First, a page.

Biocharcoal helps check global warming

Published: Thursday 15 May 2008

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Farmers can be trained to make biochar from agricultural waste

depletion of organic matter in the soil and use of chemical fertilizers are increasingly becoming problems for farmers. Taking their cue from agricultural practices in the Amazon basin, scientists at Delaware University in the us conducted tests and found that charcoal derived from biomass--called biochar--increases soil fertility.

The researchers discovered that tribals in the central Amazon basin added charcoal (from animal bones and the bark of trees) to the soil, which made it extremely fertile. This method is about 1,500 years old. They presented the results at the 235th meeting of the American Chemical Society at New Orleans.

For the experiment, the researchers planted winter wheat in pots of soil and mixed 2 per cent biochar generated from tree leaves, corn stalk and wood chips in some pots and the others contained just soil.They found that soil with biochar showed improved germination and growth compared to regular soil. "The improved soil quality has a long-term effect. Once applied, it will remain for hundreds of years," says Mingxin Guo, the lead author. Besides being porous and having high nutrient and water retention capacities, biochar also boosts the carbon retaining capacity of the soil. This helps check global warming.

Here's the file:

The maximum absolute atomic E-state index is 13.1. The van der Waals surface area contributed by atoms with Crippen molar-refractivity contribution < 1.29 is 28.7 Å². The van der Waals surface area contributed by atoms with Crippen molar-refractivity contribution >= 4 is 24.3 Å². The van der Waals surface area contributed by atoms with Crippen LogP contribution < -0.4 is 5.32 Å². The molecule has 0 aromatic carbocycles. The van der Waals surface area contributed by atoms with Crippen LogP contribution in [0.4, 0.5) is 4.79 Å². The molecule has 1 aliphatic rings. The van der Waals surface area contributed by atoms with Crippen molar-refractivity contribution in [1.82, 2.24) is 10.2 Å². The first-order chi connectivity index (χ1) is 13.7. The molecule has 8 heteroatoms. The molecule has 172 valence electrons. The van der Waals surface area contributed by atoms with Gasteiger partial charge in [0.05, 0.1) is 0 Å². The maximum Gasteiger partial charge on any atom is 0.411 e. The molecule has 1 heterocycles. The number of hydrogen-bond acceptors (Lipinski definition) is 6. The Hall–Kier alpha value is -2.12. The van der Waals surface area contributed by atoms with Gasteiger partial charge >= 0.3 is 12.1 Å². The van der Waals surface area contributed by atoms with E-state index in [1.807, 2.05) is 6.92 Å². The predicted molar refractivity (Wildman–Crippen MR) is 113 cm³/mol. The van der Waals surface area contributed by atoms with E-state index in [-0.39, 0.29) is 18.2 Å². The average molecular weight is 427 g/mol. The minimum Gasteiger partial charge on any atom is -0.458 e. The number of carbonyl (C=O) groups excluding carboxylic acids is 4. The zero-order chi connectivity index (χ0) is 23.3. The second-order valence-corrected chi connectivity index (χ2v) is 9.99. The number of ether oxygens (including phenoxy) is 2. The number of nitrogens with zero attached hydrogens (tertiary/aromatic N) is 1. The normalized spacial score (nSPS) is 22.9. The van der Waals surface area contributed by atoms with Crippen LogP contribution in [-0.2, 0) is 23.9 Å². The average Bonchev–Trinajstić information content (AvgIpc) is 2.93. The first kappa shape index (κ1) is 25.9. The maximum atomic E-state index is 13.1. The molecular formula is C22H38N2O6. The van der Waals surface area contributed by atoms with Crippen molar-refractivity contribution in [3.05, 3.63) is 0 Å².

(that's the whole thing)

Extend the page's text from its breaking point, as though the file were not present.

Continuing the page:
According to N Sai Bhaskar Reddy of the Geoecology Energy Organization, Hyderabad, using biochar is cost effective. Farmers can be trained to make charcoal from the biomass available in their fields and surroundings, he adds. During the traditional slash and burn method used in India, a lot of "accidental charcoal" is produced. However, not enough charcoal is produced since the process is not controlled, he says.

Reddy also refers to "charcoal fertilizers" as a novel way of improving the fertility of all kinds of soils. This prevents wasteful burning of millions of tonnes of biomass in the open fields after harvesting. Charcoal should be supplemented with soil microbes, vermi compost, mulch, micro-nutrients, sand, gypsum, fertilizers, silt, etc, he says.

Using biochar is not restricted to the Amazon basin. People have been using biochar knowingly or unknowingly in many parts of the world. The need is to create more awareness about the technique, says Reddy.

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